Can it be proven that NNLS is a perfectly convex problem?

Myre writes in section 3 of his TNT-NN manuscript:

The NNLS objective function is a convex quadratic function with linear inequalities as constraints. The whole NNLS problem, therefore, is convex and any feasible solution can be found from another feasible point

Wikipedia contributors seem to agree, see Quadratic Programming in NNLS.

This problem is convex, as Q is positive semidefinite and the non-negativity constraints form a convex feasible set.

Indeed, sequential coordinate descent is built on the premise of a perfectly convex solution path, see Franc et al., where it is directly asserted that the distance to the optimal solution may be measured from any point:

We also derive stopping conditions which allow to control the distance of the solution found to the optimal one in terms of the optimized objective function

I've recently been able to show that all NNLS algorithms give the same result (i.e. Lawson-Hanson nnls, multiway fnnls, TNT-NN, and sequential coordinate descent). I owe a bit of credit to this SE question here. Note that all of these methods assume the problem is convex.

However, what if non-negative least squares is not a "perfectly convex" problem?

Here's my reasoning. Given any a, b, and x minimizing ax-b where columns in symmetric positive definite a are not of singular cardinality (usually the case), there will be "interaction" between variables. By "interaction", I mean that signals are overlapping, and thus mutually informative, and thus may both be used to explain potentially very similar signal. Now imagine interactions between these interactions -- higher-order interactions -- that might divert coordinate descent into a local minima trough. Because these interactions are higher-order, they would require significant alterations to active set membership and thus prevent discovery of the true minima by convex optimization methods.

In other words, coordinate descent (and active set selection methods) will always chase the variables that are immediately most explanatory. Consider that this may lead to a local minima, one that is nearly as good as the global minima but nowhere close in space to the global minima.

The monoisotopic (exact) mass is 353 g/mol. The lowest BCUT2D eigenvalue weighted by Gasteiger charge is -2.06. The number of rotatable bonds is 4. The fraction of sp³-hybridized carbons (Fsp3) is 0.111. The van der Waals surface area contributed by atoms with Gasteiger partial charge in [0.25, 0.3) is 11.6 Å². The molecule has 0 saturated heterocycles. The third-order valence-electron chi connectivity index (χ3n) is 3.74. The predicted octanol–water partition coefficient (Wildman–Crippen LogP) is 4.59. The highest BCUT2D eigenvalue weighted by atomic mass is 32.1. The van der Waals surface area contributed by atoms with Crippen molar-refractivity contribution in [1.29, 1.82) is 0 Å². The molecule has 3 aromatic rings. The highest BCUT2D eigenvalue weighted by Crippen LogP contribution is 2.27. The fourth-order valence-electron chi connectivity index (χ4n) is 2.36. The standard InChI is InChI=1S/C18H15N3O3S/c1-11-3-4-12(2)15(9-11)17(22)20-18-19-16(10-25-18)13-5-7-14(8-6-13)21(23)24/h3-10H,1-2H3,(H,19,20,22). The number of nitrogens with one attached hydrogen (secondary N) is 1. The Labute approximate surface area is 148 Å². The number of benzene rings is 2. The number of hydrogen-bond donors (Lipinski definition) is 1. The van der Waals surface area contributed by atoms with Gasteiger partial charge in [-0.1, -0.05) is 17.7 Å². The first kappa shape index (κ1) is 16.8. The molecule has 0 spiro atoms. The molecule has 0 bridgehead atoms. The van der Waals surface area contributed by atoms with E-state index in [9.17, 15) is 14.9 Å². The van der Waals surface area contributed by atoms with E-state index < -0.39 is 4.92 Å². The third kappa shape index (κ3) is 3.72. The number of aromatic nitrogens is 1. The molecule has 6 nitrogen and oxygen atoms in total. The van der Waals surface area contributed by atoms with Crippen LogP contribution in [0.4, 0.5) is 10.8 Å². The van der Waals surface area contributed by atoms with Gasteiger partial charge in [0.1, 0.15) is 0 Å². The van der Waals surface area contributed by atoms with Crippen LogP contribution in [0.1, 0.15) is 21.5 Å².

Apologies for my naive description, hopefully I've conveyed the thought.

Is NNLS not always convex optimization problem, and if so, how might we find the global minima?

Reprex where NNLS fails to find global minima:

Consider a random a and random b:

A <- matrix(runif(1:1000), 25, 10)
b <- runif(1:10)*0.1
a <- t(A) %*% A

Let's solve this problem with non-negative least squares and calculate absolute error:

x_fnnls <- fnnls(a, b)
mean(abs(as.vector(a %*% x_fnnls) - b))
# [1] 0.03420076    

We can also see what the feasible set of unconstrained variables is for this solution:

which(x_fnnls > 0)
# [1] 4 5 7

Now let's consider setting index 2 (and only index 2) to a positive value. No, I didn't pull this out of my hat. I calculated the loss for every possible active set:

new_x <- rep(0, 10)
new_x[2] <- b[2]/a[2, 2]
mean(abs(as.vector(a %*% new_x) - b))
# [1] 0.02242538

Note that a loss of 0.022 (the solution I pulled out of my hat) is less than a loss of 0.034 (returned by NNLS). Multiway fnnls was not able to find this solution. I have tested NNLS algorithms I listed in the Q and they all give the same solution.

This is not an isolated example. I have seen similar situations in ill- and well-conditioned systems.


1 Answer 1


In the scenario you're thinking of, non-negative least squares is still convex in $x$, though it may or may not be convex in something else.

Let's consider some possibilities.

  • There are some supplied input variables, and some derived input variables that are (typically nonlinear) functions of the basic variables, including products $a_1a_2$ and other functions of more than one variable. The matrix $a$ includes both. In this case the optimisation problem may be non-convex in the supplied variables, but it is convex in $x$. There won't be local minima
  • The true response as a function of $a$(eg, $E[b|a=a]$ if $b$ is stochastic or $b$ itself if deterministic) is a nonlinear function of $a$, but you still fit a linear model by non-negative least squares. The optimisation problem is still convex in $x$, and there won't be local minima, but (as a result) the optimum may not be a very good fit.

Finding $x$ to minimise $\|ax-b\|^2$ for given $a$ and $b$ is a convex problem for reasons that have little to do with the true relationship between $a$ and $b$. The convexity comes because the objective function is convex in $x$ and the feasible region from the non-negativity constraints is an intersection of half-spaces, and so a convex set, in the $x$ space.

  • 1
    $\begingroup$ Thanks! That makes sense. Turns out I was using absolute error rather than squared error. This is non-negative least SQUARES after all. $\endgroup$
    – zdebruine
    Mar 6, 2021 at 15:20

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